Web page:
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“Victor Fagan has shown that he is the epitome of an extraordinary and compassionate caregiver. Mr. Fagan is selfless and always thinking about others first.”

Victor Fagan Sr., LPN is a licensed practical nurse working for the Pittsburgh, PA Veterans Affairs where he’s committed to working with compassion for the veteran population the VA serves. His journey with the VA started when he himself was discharged from the U.S. Army, and began receiving medical care at a VA branch in Buffalo, NY. He was impressed and grateful for the dedicated care he received and found himself thinking, “These people are doing really, really good things and they’re treating their veterans really well–how can I do that?”

Once he began working at the VA, Victor quickly realized the significance of compassion for patients. His philosophy in working with his veterans is simple: he emphasizes their ownership of their appointments and meetings. “This is your time,” Victor reminds patients, “This is your exclusive time that I get to spend with you and you get to spend with me. This time is carved out for no one else but you.” One patient says of Victor, “One feels as though they are the only thing on his agenda at that moment; you’re never hurried, yet Victor ‘gets it done’ in a timely manner.”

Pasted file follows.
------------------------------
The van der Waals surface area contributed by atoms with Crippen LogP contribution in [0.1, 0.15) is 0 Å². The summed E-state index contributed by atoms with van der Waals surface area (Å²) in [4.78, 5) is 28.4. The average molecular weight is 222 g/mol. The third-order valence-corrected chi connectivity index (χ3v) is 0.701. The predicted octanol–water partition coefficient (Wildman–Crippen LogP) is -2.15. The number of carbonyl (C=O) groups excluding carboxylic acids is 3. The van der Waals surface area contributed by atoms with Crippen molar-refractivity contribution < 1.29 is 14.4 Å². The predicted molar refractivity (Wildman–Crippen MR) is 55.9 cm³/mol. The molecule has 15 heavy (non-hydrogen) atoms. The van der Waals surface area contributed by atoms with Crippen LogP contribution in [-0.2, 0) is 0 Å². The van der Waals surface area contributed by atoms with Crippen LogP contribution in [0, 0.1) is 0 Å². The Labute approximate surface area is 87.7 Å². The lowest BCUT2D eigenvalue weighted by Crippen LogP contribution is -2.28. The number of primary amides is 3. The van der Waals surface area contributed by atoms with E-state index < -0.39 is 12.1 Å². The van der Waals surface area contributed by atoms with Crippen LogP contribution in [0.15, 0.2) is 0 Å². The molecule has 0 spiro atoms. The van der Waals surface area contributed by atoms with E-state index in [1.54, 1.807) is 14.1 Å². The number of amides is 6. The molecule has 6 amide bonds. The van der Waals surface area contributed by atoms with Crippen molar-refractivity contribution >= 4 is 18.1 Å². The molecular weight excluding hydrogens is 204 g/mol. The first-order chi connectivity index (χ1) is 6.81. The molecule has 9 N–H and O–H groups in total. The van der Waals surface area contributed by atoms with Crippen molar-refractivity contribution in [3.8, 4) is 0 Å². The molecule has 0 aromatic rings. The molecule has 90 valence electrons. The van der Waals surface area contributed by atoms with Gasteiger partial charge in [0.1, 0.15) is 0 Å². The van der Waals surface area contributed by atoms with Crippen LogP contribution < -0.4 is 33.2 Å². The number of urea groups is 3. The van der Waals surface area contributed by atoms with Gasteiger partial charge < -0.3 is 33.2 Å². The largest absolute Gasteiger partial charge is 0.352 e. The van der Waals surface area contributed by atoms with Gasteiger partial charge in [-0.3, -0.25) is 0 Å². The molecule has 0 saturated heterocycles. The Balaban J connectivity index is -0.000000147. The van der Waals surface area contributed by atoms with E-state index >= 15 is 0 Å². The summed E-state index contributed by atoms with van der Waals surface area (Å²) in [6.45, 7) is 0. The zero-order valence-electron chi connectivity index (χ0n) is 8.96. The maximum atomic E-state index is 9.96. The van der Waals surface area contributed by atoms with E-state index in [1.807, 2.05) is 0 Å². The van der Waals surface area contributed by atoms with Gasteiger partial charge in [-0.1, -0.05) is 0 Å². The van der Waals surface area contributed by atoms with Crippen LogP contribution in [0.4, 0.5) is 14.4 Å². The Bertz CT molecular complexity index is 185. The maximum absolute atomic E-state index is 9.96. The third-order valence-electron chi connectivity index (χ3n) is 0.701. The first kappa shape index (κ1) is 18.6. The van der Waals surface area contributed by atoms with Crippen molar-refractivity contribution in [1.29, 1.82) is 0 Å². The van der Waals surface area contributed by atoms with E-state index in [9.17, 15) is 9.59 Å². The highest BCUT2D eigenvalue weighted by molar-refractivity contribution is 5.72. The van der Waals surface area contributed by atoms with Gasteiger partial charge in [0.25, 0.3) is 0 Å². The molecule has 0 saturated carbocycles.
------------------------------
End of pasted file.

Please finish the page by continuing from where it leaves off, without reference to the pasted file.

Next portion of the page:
His compassion also unfolds in useful and heartfelt ways, from calling patients to remind them of upcoming visits, to helping celebrate patients’ birthdays and milestones. Once, he developed such a close bond with a patient that he was contacted by the patient’s son to invite him to the patient’s 90th birthday party. Another time, upon noticing a veteran’s child who had a worn-out pair of shoes, Victor purchased a new pair with his own money for the child. The family was overcome with gratitude for his kind gesture.

Beyond exhibiting compassion in caring for his own patients–“my veterans,” he calls them–he also encourages and supports his colleagues’ compassion as well. He’s been known to purchase gifts or flowers for his teammates when he witnesses them going above and beyond with a patient, going even so far as to anonymously send flowers to a colleague for her exemplary work. “Though Victor excels in his clinical duties,” says one colleague, “it is his compassion and insight into other’s feelings and issues that sets him apart. It is common knowledge in our clinic that if we need someone to listen, Victor is the one to go to. He makes no judgement and places no blame. If you want a person full of wisdom and compassion to help you with your problem, Victor is the man.”

“Compassionate care means making my veterans feel valued and respected,” says Victor. Today, he is working on building a Wall of Heroes in the waiting area of the Pittsburgh VA, featuring their veteran patients with an accompanying photo of them in uniform, along with the dates of their service, and whatever else the patients choose to share. The branch leadership has approved the concept and Victor is at work in putting it into existence.

“We’re going to put this somewhere in perpetuity, so people will really get down to eye level and understand what they did in the service for this country.’” Victor says. “It was just really very important for me to let our guys know that, ‘You’re not going to be forgotten.’”